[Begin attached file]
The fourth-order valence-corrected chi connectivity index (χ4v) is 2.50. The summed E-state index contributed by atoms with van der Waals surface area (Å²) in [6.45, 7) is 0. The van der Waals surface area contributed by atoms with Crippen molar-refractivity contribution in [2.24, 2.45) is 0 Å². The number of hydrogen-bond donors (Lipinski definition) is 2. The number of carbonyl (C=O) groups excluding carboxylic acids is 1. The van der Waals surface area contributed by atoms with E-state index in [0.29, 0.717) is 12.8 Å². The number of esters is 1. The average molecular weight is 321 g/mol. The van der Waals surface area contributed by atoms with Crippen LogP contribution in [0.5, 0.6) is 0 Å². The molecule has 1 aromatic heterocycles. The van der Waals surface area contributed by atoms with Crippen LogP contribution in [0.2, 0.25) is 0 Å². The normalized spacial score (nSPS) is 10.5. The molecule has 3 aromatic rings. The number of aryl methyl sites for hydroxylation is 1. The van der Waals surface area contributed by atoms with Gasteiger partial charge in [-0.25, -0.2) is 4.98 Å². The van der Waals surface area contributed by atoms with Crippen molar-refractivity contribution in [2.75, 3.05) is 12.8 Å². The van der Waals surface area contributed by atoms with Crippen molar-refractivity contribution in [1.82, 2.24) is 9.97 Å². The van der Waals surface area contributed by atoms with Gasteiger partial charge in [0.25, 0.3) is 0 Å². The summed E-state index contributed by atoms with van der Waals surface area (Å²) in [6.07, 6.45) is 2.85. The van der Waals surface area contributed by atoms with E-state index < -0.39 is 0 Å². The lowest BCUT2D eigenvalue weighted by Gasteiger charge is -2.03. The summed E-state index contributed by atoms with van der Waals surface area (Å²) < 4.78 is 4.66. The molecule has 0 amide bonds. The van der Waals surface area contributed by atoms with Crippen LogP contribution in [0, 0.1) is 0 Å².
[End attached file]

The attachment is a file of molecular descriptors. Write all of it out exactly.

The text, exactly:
The fourth-order valence-corrected chi connectivity index (χ4v) is 2.50. The summed E-state index contributed by atoms with van der Waals surface area (Å²) in [6.45, 7) is 0. The van der Waals surface area contributed by atoms with Crippen molar-refractivity contribution in [2.24, 2.45) is 0 Å². The number of hydrogen-bond donors (Lipinski definition) is 2. The number of carbonyl (C=O) groups excluding carboxylic acids is 1. The van der Waals surface area contributed by atoms with E-state index in [0.29, 0.717) is 12.8 Å². The number of esters is 1. The average molecular weight is 321 g/mol. The van der Waals surface area contributed by atoms with Crippen LogP contribution in [0.5, 0.6) is 0 Å². The molecule has 1 aromatic heterocycles. The van der Waals surface area contributed by atoms with Crippen LogP contribution in [0.2, 0.25) is 0 Å². The normalized spacial score (nSPS) is 10.5. The molecule has 3 aromatic rings. The number of aryl methyl sites for hydroxylation is 1. The van der Waals surface area contributed by atoms with Gasteiger partial charge in [-0.25, -0.2) is 4.98 Å². The van der Waals surface area contributed by atoms with Crippen molar-refractivity contribution in [2.75, 3.05) is 12.8 Å². The van der Waals surface area contributed by atoms with Crippen molar-refractivity contribution in [1.82, 2.24) is 9.97 Å². The van der Waals surface area contributed by atoms with Gasteiger partial charge in [0.25, 0.3) is 0 Å². The summed E-state index contributed by atoms with van der Waals surface area (Å²) in [6.07, 6.45) is 2.85. The van der Waals surface area contributed by atoms with E-state index < -0.39 is 0 Å². The lowest BCUT2D eigenvalue weighted by Gasteiger charge is -2.03. The summed E-state index contributed by atoms with van der Waals surface area (Å²) < 4.78 is 4.66. The molecule has 0 amide bonds. The van der Waals surface area contributed by atoms with Crippen LogP contribution in [0, 0.1) is 0 Å².